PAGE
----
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Workers Comp: 3 Ways to Add Value When ‘The Paper is the Paper’

Any agent who’s had a workers comp client poached understands that just like any other line of insurance, satisfied, well-protected workers comp insureds require a serious investment of time and effort.
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In workers compensation, it’s very easy to fall into the trap of complacency: Coverage expertise can start to seem less important when every policy is pretty much the same, especially when it’s easier than ever to get one for cheap.

But any agent who’s had a workers comp client poached understands that just like any other line of insurance, satisfied, well-protected workers comp insureds require a serious investment of time and effort.

“In workers comp, for the most part you’re dealing with a statutory policy—everyone gets the same piece of paper,” says Michael Bourque, president & CEO of The MEMIC Group. “But what comes with it? That’s the important side.”

“At the end of the day, the things an employer needs to do to have a successful workers compensation program in the guaranteed cost market really haven’t changed very much in the last 15-20 years,” agrees Kevin Ring, lead workers compensation analyst at the Institute of WorkComp Professionals. “It’s a lot like basketball—being good at dribbling the basketball is no less important today than it was 60 years ago. The fundamentals are still the fundamentals. It’s just that most people aren’t good at the fundamentals.”

Here are three discussion points to address with your workers comp clients in order to help them change that—and prove your value as an independent agent:

1) Classification. How confident are you that your workers comp clients’ businesses are classified correctly? Most states have at least 500 classifications they can apply to a business, according to Ring—and “seemingly small differences between classifications could create a large difference in premium,” he points out. 

Understanding the nuances between classifications can be a seriously tall order—the National Council on Compensation Insurance’s definition of a “clerical employee,” for example, spans nearly three pages, single-spaced and in 10-point font. And too often, “agents take for granted that the classifications that are currently on the policy are correct,” Ring says. “Knowing what’s correct and how the rules apply is a very big deal.”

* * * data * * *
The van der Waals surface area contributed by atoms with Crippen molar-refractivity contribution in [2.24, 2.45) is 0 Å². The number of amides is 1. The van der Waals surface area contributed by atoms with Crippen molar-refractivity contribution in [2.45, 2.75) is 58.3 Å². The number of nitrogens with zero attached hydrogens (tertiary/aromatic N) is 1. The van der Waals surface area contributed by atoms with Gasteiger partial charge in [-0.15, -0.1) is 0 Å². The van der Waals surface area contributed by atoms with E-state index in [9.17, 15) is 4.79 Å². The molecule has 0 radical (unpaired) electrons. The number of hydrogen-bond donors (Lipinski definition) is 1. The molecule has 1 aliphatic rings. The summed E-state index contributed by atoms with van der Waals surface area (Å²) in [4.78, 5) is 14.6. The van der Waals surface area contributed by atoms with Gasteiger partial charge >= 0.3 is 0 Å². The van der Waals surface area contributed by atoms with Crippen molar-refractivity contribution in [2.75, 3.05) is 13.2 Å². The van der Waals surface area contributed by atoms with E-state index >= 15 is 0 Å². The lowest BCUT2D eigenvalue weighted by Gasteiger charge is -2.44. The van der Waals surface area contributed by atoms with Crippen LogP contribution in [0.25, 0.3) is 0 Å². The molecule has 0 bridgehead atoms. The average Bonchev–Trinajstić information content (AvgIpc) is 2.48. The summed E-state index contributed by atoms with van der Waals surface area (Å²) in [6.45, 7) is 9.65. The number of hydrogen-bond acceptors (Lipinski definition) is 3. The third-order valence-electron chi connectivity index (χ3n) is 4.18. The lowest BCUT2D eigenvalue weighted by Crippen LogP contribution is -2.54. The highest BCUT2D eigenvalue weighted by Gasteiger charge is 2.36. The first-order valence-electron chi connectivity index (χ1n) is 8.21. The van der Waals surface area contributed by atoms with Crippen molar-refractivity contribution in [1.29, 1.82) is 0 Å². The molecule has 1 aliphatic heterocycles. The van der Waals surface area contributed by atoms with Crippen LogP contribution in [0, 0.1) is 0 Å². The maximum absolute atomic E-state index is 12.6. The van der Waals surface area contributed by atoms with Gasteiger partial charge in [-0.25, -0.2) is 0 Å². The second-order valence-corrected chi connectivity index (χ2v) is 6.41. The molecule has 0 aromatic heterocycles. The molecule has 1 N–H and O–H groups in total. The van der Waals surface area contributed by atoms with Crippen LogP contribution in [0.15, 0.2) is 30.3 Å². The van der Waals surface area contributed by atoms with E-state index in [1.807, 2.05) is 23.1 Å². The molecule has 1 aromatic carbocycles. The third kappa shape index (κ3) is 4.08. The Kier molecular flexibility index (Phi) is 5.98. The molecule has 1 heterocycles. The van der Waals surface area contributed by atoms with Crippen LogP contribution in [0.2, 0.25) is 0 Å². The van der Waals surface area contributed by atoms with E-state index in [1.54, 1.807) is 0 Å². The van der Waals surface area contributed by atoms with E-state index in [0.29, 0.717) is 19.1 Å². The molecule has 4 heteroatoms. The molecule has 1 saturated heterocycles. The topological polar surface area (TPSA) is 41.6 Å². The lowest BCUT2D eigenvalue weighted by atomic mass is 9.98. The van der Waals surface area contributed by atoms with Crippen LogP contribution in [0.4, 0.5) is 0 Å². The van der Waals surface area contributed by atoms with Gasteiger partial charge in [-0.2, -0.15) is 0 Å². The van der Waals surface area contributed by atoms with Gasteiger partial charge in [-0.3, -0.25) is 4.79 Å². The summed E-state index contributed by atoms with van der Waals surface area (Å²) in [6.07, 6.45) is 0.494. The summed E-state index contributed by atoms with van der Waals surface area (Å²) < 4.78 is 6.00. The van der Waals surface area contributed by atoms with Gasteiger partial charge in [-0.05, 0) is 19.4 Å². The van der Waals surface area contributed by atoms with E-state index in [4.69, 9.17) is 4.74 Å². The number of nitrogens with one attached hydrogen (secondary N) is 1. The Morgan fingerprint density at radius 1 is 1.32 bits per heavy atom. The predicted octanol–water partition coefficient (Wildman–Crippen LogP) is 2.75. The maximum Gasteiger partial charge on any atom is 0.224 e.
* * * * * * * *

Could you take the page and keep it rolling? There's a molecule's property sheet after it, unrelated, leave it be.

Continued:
That’s especially true now that technology is changing the nature of how many businesses operate. “Businesses are not static, and nor are classifications,” Ring says.

Consider a machine shop that’s been buying insurance from you for the last 15 years. “Maybe when I hired you as my agent, all my machining operation was done by hand—I was using grinders and hand-operated tools. But today, I’m using lasers and water jets and all this fancy computer-controlled equipment,” Ring points out. “If my agent doesn’t know that, and we keep the same classifications on the policy, then it’s very likely that I’m paying too much.”

2) The premium audit. You need to understand the rules of the premium audit before you can help your clients accurately prepare for it. “Most premium audits are incorrect,” Ring says, “and most of those mistakes are the result of employers that don’t understand how to keep their records in a way that allows their audit to be correct.”

Ring compares the problem to a freelancer who doesn’t accurately track their receipts and work expenses: “Your taxes are going to be wrong, and it’s not that TurboTax or H&R Block or your CPA did your taxes incorrectly based on the information you gave them. It’s that they’re working off a faulty set of data.”

3) Back-to-work programs. Too many employers don’t have a process to follow when someone is injured, Ring says—and the result is that after sustaining an injury, the employee goes to their family doctor, who tells them to take a few weeks off.

“Now I’ve been out of work, I’m collecting lost wages, I’m sitting at home watching TV, and during every commercial break, there’s an attorney ad,” Ring says. “In the vast majority of cases in what we see and what we do, attorneys tend to take what should have been a small issue and turn it into a big issue.”

That’s not to say employees shouldn’t seek counsel when they need it. But for the most part, “insurance companies do a tremendous job in a global sense of taking care of injured employees,” Ring says. “Do people fall through the cracks? Absolutely. Are there situations that are so complicated and convoluted that a legal professional is helpful in navigating the process? Absolutely. But does your minor back strain from picking up a box the wrong way require an attorney and 10-14 months of dealing with the insurance company to settle? Absolutely not.”

If an employee is out of work for 12 weeks, they only have a 50/50 chance of ever returning to the job where they sustained their injury, according to Ring. When employers have a process in place that sends injured employees to occupational medical centers or at least a physician who understands how workers comp works, “that’s going to people get better faster, because what the research shows is that people get better faster when they’re at work,” he says.

During a time where unemployment is very low, “particularly when you’re talking about skilled labor and people who are difficult to replace,” Ring says, “you can’t afford to let someone just ride off into the sunset because they get stuck at home and can’t find their way back to work.”

“You talk to any employer, and their biggest challenge is hiring and retaining enough experienced and qualified employees,” Bourque agrees. “In that kind of market, don’t you want to do your very best to make sure those people are well, and that if they get hurt, they’re able to get well and return to work as quickly as possible?”

Jacquelyn Connelly is IA senior editor.